Allow me to start off today’s blog entry by clearing up a common misconception. Today is NOT Sunday.
It would seem that my internet is down. Again. As a result, I am uploading tonight’s entry via my iPhone. Also, I am very, very angry.
On the bright side, I have our April Book of the Month Club pick. Thanks to whoever it was who suggested I look to this year’s Nebula nominees. I did and put forth…
From the publisher: “In this haunting, richly woven novel of modern life in Japan, the author of the acclaimed debut One for Sorrow explores the ties that bind humanity across the deepest divides. Here is a Murakamiesque jewel box of intertwined narratives in which the lives of several strangers are gently linked through love, loss, and fate.
On a train filled with quietly sleeping passengers, a young man’s life is forever altered when he is miraculously seen by a blind man. In a quiet town an American teacher who has lost her Japanese lover to death begins to lose her own self. On a remote road amid fallow rice fields, four young friends carefully take their own lives—and in that moment they become almost as one. In a small village a disaffected American teenager stranded in a strange land discovers compassion after an encounter with an enigmatic red fox, and in Tokyo a girl named Love learns the deepest lessons about its true meaning from a coma patient lost in dreams of an affair gone wrong.
From the neon colors of Tokyo, with its game centers and karaoke bars, to the bamboo groves and hidden shrines of the countryside, these souls and others mingle, revealing a profound tale of connection—uncovering the love we share without knowing.
Exquisitely perceptive and deeply affecting, Barzak’s artful storytelling deftly illuminates the inner lives of those attempting to find—or lose—themselves in an often incomprehensible world.”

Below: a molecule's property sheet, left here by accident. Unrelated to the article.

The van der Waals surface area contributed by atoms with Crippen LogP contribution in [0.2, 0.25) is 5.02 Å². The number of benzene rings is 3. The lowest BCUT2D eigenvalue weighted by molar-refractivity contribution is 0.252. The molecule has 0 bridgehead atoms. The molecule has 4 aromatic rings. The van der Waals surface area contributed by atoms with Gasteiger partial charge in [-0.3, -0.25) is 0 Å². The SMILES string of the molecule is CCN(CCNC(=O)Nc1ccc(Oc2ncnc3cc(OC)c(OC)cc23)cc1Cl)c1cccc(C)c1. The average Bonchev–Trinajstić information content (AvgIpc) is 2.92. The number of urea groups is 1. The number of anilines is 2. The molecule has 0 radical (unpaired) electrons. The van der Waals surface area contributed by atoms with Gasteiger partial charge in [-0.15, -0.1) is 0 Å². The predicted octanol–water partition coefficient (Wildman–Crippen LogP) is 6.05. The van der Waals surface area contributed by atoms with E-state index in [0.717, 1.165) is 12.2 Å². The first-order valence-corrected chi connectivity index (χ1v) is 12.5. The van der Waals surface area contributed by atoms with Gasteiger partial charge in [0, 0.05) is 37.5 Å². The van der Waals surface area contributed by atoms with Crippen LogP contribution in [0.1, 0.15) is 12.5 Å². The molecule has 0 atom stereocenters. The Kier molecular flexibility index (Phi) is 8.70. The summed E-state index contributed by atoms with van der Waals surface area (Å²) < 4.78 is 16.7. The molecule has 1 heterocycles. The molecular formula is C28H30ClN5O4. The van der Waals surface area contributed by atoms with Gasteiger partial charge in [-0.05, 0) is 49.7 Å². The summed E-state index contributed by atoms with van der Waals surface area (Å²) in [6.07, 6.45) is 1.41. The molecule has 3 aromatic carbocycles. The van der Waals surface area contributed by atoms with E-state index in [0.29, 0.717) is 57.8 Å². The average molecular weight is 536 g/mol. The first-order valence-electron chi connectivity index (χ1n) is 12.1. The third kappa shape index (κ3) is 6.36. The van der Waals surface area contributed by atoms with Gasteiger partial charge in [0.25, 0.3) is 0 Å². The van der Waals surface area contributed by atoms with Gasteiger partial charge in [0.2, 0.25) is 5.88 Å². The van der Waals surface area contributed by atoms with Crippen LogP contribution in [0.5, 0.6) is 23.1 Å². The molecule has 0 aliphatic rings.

From Library Journal: “In this follow-up to his notable debut, One for Sorrow, Barzak offers an otherworldly novel made up of linked short stories set in contemporary Japan. Barzak’s varied players spin their stories of love, grief, and growing up in first-person narratives that artfully collide with each other to stunning emotional effect. In one narrative thread, a teenage boy lost in Tokyo is led home by an ethereal girl in a fox costume; he later discovers she is dead. The childhood best friend of the fox girl is a casualty of her planned group suicide, but not in the way she anticipates. The author finds rich territory in situating his characters in places steeped in personal loss and letting them fumble toward acceptance of their own frailties.”
Discussion the week of April 12th with author Christopher Barzak.
You all have scant days to finish up Boneshaker. The book discussion begins on Monday, and this week I’ll be making a personal visit to each of your homes to ensure your participation.
As we speak (if you’re given to reading these blog entries aloud like I do as I write them) Akemi is Perth-bound. She’ll be there for the next six weeks, so if any of you affable Aussies happen to cross paths with her, do be nice.
But not too nice!
I did a little more cooking today preparing braised free-range veal cheeks with pumpkin polenta. It turned out great although, in retrospect, I doubt I’d want to invest the 5+ hours required again.
It all went according to plan, except for one harrowing instant wherein I averted a certain disaster involving the gas stove and an errant paper towel. In the briefest of flashes, I envisioned my buddy Carl delivering my eulogy: “Joe died doing what he loved best…running screaming across his backyard as his body was engulfed in flames.”
Hey, all. Given your successful diagnoses of my last three mystery medical conditions (fatigue, delusions of grandeur, and grabbing that cast iron handle without an oven mitt) I submit my latest baffling affliction. The symptoms: for the past three days, sometime after 6:30 p.m., the back of my ears get really itchy. Give it to me straight fledgling physicians and medical drama enthusiasts. Is it really bad? Are my days numbered? Or is it that new Lush shampoo I’ve been using?